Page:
A just foreign policy in the Middle East must recognize the necessity of a two-state solution, says internationally renowned human rights lawyer Irwin Cotler.
Cotler, the former Canadian minister of justice and attorney general, endorsed this concept on November 29 at Holy Blossom Temple at the annual general meeting of JSpace Canada, a progressive Jewish organization.
November 29 was the 69th anniversary of the 1947 United Nations Palestine partition plan, which called for a Jewish and a Palestinian state in what was then Palestine. The plan was never implemented because the Arab side rejected it.
Cotler, currently chair of the Raoul Wallenberg Centre for Human Rights and emeritus professor of law at McGill University in Montreal, listed 10 “foundational principles” for a fair and balanced Middle East policy.
The first principle turns on Israel’s right to exist as a Jewish state, he said. Beyond recognition of its existence, Israel’s legitimacy should be respected and supported, he said.
He went on to say the Palestinians are “a people with legitimate rights” who should be granted self-determination within the boundaries of an independent and democratic Palestinian state.
The principle of “two states for two peoples,” a corollary of the first two principles, should be enshrined, he said.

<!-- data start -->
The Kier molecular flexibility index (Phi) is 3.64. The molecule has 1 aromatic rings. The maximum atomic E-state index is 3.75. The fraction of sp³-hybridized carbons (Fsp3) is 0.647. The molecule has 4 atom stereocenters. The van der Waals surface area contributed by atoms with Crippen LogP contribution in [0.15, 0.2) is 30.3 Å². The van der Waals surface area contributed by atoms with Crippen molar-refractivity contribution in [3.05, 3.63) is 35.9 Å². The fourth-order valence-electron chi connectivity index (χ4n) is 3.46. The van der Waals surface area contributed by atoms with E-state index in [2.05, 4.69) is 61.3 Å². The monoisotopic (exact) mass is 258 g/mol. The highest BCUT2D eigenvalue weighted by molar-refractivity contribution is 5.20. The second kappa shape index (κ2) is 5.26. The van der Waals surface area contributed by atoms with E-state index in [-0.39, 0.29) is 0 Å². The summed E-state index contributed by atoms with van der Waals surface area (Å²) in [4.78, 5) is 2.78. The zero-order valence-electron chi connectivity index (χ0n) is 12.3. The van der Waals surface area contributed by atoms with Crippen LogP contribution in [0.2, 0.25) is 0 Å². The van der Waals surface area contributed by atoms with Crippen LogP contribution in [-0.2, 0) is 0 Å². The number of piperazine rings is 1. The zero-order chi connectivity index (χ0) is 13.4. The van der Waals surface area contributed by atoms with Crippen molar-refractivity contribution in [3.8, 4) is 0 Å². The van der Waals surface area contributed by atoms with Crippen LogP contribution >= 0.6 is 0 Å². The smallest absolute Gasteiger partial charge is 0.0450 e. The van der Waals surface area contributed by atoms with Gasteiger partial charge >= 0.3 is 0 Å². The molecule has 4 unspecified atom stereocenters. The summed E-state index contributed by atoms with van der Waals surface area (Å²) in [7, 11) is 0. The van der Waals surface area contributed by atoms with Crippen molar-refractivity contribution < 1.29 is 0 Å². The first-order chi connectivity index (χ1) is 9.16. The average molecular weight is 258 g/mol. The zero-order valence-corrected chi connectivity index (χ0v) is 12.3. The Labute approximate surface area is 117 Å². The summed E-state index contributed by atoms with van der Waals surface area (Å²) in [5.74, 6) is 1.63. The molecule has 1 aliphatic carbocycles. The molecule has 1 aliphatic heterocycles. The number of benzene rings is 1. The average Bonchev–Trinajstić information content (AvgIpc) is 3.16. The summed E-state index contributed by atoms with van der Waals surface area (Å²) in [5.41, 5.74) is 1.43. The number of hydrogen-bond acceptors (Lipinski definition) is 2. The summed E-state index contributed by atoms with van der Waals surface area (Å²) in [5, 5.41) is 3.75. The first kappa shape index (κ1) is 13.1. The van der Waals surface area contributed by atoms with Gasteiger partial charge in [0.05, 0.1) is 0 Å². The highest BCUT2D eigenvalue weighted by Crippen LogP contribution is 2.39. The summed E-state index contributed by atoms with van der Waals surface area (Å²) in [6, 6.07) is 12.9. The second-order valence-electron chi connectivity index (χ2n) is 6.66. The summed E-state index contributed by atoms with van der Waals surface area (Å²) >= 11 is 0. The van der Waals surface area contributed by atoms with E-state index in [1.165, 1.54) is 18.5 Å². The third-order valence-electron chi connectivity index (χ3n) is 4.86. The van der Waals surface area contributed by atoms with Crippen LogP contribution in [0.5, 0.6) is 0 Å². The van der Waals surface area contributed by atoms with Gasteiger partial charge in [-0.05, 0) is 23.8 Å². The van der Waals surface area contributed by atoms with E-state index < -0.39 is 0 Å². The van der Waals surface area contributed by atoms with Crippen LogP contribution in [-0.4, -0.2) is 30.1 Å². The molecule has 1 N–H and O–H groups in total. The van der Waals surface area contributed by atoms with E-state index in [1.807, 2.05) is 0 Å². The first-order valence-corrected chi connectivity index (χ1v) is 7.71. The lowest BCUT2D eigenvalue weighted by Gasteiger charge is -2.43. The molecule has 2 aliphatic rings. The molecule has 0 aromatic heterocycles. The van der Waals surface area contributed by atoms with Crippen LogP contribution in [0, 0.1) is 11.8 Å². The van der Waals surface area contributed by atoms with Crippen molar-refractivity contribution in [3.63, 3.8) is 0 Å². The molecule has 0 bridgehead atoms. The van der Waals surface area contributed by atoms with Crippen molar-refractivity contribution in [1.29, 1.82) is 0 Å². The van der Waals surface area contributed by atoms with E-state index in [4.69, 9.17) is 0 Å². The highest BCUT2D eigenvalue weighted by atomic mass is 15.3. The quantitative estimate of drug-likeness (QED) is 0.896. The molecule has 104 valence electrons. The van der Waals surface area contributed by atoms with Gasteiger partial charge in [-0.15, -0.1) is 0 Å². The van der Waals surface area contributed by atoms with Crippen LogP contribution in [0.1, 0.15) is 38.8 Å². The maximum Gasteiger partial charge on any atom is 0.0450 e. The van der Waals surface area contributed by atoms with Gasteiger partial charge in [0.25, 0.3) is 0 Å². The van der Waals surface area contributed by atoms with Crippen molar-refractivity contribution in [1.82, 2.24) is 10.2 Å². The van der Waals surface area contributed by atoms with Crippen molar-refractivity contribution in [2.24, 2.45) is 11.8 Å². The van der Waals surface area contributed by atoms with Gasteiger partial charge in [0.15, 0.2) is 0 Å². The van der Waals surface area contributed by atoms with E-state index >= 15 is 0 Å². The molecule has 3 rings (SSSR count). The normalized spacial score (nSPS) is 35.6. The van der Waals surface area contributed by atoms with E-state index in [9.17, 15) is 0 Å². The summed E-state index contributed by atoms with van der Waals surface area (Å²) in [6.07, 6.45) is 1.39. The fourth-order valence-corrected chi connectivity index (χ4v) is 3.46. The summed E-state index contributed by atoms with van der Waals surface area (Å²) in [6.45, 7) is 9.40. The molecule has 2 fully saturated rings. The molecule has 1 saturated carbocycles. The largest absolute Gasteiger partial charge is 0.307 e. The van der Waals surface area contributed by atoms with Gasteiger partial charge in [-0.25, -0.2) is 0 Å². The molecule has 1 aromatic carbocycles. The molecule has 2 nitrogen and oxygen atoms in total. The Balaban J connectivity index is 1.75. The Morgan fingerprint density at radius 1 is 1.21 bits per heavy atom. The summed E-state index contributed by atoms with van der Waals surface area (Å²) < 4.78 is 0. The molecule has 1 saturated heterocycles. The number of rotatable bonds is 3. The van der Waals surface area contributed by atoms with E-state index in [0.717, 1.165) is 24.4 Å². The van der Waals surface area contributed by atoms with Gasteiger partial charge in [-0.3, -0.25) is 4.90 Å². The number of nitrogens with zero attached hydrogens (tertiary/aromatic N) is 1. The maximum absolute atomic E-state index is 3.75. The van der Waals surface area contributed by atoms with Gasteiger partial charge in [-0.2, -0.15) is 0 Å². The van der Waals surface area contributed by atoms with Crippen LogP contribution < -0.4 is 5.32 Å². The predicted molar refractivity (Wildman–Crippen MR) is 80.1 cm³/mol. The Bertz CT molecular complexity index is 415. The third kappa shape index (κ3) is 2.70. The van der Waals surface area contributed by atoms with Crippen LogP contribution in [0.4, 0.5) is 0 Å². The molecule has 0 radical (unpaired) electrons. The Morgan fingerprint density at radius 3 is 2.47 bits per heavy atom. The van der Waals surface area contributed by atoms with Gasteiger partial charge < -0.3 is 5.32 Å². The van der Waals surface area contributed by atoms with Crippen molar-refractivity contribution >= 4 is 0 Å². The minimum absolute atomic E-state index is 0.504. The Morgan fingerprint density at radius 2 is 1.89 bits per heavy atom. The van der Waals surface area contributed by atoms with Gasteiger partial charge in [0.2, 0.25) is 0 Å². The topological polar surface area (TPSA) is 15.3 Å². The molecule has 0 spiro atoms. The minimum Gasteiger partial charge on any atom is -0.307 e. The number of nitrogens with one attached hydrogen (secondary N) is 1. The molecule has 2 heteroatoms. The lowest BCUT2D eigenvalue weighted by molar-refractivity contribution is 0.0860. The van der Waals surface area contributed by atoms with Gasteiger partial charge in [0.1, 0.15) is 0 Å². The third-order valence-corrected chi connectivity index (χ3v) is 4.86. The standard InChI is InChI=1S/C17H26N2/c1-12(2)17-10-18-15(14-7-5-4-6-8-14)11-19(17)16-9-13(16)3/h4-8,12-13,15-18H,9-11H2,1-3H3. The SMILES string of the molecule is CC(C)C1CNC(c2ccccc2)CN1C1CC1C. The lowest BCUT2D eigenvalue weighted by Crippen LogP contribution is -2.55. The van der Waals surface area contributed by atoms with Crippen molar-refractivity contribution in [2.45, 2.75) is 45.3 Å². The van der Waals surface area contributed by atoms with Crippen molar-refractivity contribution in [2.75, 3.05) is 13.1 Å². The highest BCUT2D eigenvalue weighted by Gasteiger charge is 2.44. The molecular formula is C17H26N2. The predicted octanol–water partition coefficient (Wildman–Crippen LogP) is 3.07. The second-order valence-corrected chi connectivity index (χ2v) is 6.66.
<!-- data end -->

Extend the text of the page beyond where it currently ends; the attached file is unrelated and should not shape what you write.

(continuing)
United Nations Security Council resolutions 242 and 338, both of which are basic frameworks for conflict resolution of the Arab-Israeli conflict, should be incorporated into a peace agreement. Enacted in 1967 and 1973, they endorse the right of all states in the Middle East to exist within secure borders.
Terrorism, for whatever purpose, is unacceptable and should be categorically rejected, he said.
UN members are obliged to cease and desist from campaigns which demonize other states, added Cotler.
Hatred and antisemitism must be combated because they’re prejudicial to the cause of peace. Criticism of Israel’s policies do not qualify as antisemitism, he noted. But the denial of Israel’s right to exist is “hateful, discriminatory and antisemitic.”
Support for the tenets of democracy, good governance and human rights is essential.
International institutions, particularly the UN, must exercise fairness in carrying out their functions. In a jab at the UN, Cotler said Israel has continually been the object of anti-Israel resolutions on a disproportionate basis. He lambasted the UN’s Human Rights Council, claiming it hews to an anti-Israel agenda.
Minorities such as Christians, Kurds and Yazidis must be protected, he said, rounding out the 10 principles of a fair Middle East policy.
Turning to the current Syrian civil war, Cotler said the worst imaginable war crimes are being committed in Syria day by day. The refugee crisis in Europe is the direct result of that war, he said.
Claiming the civil war was preventable, Cotler urged the international community to establish “humanitarian corridors” in Syria to help refugees displaced from their homes.
Cotler was introduced by Jonathan Kay, the editor of The Walrus magazine and a columnist for the National Post. His book, Among The Truthers, was published by HarperCollins in 2011.